Our (now 22 year old) son Zach didn’t start speaking until he was around four years old. After a six week hospital stay at birth, we were advised to initiate “early intervention” services to help Zach buffer from the rough start. These included but were not limited to speech therapy.

You can imagine our excitement when some words started coming and Zach began communicating beyond physical gestures and facial expressions. We worked diligently with him to integrate PECS (Picture Exchange Communication System) and attached small, laminated images to house hold items. We had therapists coming to our home, and he received support at his preschool.

There was one Speech Therapist in particular, that became part of our family. We met this beautiful angel through his pre-school program. To our delight she began a private practice shortly after Zach began speaking, and Zach became her loyal client and admirer.

Week after week, month after month, year after year we met with this amazing, compassionate and skilled young woman. That appointment was often the anchor to our day and sometimes week. Zach enjoyed going and I was thrilled to have 45 uninterrupted minutes of “me” time in the car while waiting for him.

Although Zach never evolved to develop the skill of eating during this decade-and-a-half cadence (he remains tube fed to this day) the speech portion of his therapy was progressing. More words came from Zach over the years, and we were always grateful for his therapist’s expertise and presence. We enjoy visiting with her to this day.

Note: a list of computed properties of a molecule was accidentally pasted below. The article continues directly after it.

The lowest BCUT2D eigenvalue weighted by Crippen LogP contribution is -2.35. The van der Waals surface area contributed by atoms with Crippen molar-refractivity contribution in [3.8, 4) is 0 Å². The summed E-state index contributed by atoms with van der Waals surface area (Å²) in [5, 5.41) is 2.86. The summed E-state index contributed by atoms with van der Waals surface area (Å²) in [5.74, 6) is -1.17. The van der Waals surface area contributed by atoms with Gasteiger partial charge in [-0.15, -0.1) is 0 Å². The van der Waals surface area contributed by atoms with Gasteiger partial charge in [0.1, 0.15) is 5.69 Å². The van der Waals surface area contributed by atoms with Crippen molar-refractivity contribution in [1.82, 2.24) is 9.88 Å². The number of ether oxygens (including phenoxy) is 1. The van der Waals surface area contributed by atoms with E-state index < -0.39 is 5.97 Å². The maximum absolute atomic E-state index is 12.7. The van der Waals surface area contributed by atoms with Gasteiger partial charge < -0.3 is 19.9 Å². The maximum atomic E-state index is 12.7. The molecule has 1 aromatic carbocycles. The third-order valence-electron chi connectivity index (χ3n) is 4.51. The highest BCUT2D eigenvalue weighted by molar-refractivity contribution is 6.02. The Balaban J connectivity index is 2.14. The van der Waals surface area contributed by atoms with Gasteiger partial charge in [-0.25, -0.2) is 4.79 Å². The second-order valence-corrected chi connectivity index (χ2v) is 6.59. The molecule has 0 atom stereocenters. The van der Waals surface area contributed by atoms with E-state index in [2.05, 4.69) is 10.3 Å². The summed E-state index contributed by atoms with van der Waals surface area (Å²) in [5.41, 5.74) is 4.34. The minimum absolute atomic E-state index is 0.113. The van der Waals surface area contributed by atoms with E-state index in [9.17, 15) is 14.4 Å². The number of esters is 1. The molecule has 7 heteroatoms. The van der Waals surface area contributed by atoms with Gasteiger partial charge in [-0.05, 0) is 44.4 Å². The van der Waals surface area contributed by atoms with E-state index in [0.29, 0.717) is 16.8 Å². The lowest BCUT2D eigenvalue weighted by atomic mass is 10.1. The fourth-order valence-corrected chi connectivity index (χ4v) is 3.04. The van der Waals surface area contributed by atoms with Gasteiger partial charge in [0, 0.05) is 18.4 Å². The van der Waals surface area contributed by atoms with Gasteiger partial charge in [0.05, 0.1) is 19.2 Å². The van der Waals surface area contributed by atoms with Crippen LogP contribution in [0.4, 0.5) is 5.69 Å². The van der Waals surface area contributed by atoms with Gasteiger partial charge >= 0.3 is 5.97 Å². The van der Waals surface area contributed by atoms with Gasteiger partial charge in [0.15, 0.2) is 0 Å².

Back to speech therapy. Zach had a propensity to feel threatened by large trucks on the road. This manifested as an increased anxiety and tone when we were near 18 wheelers on the highway, which was nearly every day. As we would approach, he would want to pass them as quickly as possible. If there was stand still traffic and we were next to one, the car became a pressure cooker for a full on melt down: Shoes flying, head banging, window hitting, screaming which often resulted in vomiting. The “big trucks” were a source of stress for all of us.

Fortunately, Zach had been working on saying the word “truck” so while initially, it was not clear to me what the trigger was for this eruptive and dangerous behavior, I was able to make the connection once he could say it. And he said it, repeatedly. The closer we got, the faster, louder and more convicted he became, in shouting the word.

A solid decade into Zach’s continued therapy, it occurred to me that in aggregate, we’d probably spent (along with insurance, that did NOT cover a lot of this cost) roughly $50K for these services. One day after passing a truck on the way to his speech appointment, I said to his therapist: “We are so grateful, for all the progress Zach is making and for your presence in his life, but honestly, after 10 years and several thousand dollars, do you think you could get Zach to start saying “T-R-U-C-K” instead of “F-R-U-C-K?” Because when he gets wound up, he tends to drop the “R” from the latter?

We both started laughing out loud, as we had a joint understanding of what that sounds like, especially when fueled by anxiety! “We will work on it !“ she replied, as she continued laughing proudly.

Fast forward to current day, we don’t get to see his therapist much anymore. But Zach speaks like a champion, putting 6 or 7 words together in a sentence and saying “Truck” without reference to the four letter expletive that we’d heard so often when he was younger.

Zach still suffers from “truck anxiety” but now he repeats “Truck! Truck! Pass it! Big truck! Pass it Mom! Pass it!”. Once in a while a shoe still flies, but it is slightly easier to take, without the added “F-Bombs” that used to accompany the melt downs.

Thanks Stacey, you truly are an angel!

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